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Realtors ask: "What can I do to get you OUT of that house?"

Realtor Ken Snyder says the owners of this Boston loft were not planning to sell until they saw a post on Snyder's Facebook page about the shortage of homes on the market and bidding wars over new listings.

It’s official -- as of March 20th, the spring real estate season is upon us.  And with record low interest rates, we’ve been hearing for months now that there’s never been a better time to buy a home.

Trouble is there’s not much to buy, with inventory at its lowest point in over a decade.  The hunt for listings has some realtors trying new tricks and even pulling out some old ones.

In Boston, one of the hottest addresses is the city’s Seaport District.  It’s full of trendy new restaurants and warehouses converted to office space and condos.  There are plenty of units to rent here, but places for sale are rare.  So when a loft opened up in a former bra factory, Realtor Ken Snyder jumped on the listing.

“It’s really huge, just shy of 1500 square feet,” Snyder says, showing off the unit.  “So you’ve got the concrete columns, concrete floors, double-height windows, and the exposed HVAC pipes. A lot of people kind of like that aesthetic.”

Snyder says the owners have been renting the loft but were not planning to sell until they saw a post on his Facebook page about the shortage of homes on the market and bidding wars over new listings.

“I’ve been posting kind of my war stories with buyers, saying ‘Hey, you know what, I’ve had six offers on this, seven offers on that, twenty-five offers on this one.  Sellers, hello?  Where are you?!’” Snyder says.  “There’s such little inventory that my joke is it’s like the last shrimp at the buffet at a cocktail party and everyone’s jumping on it to try and get to it.”

Other realtors in the area are holding classes for first-time home sellers, instead of buyers.  There are half as many homes on the market in Massachusetts this year as there were before the recession.  The National Association of Realtors (NAR) says across the country, inventory hasn’t been this low in 13 years.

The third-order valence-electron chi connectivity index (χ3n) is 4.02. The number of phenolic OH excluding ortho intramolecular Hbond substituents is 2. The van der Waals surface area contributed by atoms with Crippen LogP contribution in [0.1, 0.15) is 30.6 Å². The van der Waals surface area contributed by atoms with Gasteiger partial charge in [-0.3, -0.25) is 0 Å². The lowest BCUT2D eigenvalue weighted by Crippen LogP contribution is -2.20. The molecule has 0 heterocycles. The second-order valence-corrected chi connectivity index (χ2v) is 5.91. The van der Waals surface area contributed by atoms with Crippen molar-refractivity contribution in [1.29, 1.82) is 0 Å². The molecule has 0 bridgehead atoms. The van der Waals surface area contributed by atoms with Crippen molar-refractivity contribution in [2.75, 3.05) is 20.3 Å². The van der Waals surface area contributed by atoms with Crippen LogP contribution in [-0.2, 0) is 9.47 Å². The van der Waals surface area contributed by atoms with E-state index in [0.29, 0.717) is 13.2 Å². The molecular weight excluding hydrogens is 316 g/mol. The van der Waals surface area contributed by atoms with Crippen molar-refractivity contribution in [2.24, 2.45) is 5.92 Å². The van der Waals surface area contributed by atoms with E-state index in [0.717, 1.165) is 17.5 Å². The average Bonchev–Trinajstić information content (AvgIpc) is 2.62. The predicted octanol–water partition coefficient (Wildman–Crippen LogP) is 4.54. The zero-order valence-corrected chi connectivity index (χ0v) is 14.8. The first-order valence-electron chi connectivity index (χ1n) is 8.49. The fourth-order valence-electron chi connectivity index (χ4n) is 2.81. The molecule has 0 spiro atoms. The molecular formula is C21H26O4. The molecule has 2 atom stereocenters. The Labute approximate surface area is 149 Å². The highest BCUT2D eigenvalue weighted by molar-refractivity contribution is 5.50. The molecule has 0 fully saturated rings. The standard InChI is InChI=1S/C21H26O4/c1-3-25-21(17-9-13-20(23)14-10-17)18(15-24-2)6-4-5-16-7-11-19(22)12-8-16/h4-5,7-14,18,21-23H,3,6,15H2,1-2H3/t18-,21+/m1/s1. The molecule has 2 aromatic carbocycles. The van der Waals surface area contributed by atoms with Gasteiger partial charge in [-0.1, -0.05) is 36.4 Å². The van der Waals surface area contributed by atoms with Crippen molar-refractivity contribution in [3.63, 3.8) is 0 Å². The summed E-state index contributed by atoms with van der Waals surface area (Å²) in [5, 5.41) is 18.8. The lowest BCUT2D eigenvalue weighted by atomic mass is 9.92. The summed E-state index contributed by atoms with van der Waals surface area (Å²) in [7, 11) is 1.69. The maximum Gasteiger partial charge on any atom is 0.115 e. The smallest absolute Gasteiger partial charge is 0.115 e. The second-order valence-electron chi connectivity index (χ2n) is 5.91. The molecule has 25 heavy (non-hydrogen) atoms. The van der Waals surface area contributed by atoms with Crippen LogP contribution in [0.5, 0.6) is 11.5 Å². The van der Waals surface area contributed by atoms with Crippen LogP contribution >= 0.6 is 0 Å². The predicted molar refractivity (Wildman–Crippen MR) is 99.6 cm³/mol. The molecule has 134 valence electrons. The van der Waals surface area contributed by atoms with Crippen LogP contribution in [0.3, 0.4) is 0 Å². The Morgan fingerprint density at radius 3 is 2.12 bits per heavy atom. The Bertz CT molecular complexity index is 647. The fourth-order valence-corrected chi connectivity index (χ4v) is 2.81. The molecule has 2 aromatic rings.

“Many of the investors have come into the market, scooped up property at bargain prices hoping to rent it out,” says NAR Chief Economist Lawrence Yun.  “The second part is that home building activity has been greatly suppressed for the past 5 years.”

Yun says new home construction is at a 50-year low.  One silver lining for sellers -- the inventory shortage is driving up home prices.  That’s good news for people whose homes lost value during the housing crisis and the spring market might move some of them to sell.

“There will be some temporary relief, but very temporary, because over the long haul, the true way to add inventory is through new home construction,” says Yun.

So until building picks up, the bottleneck continues.  In the suburbs of Boston, Realtor Gary Rogers estimates there are ten buyers for every seller, and to find new listings he’s using tactics that he hasn’t relied on for a decade. 

“We’re writing letters to sellers,” he says.  “We’re actually going back to snail mail.  We used to have these huge mailing campaigns and I’d drop a thousand dollars a month on mail.  It used to be junk mail. Now nobody else is doing it, and all the sudden I’m getting calls.”

But there’s still one big problem...

Even when Rogers does find potential sellers, he says a lot of them are afraid to go live with their listings; with such low inventory on the market, they’d have no place to go if their homes sold.

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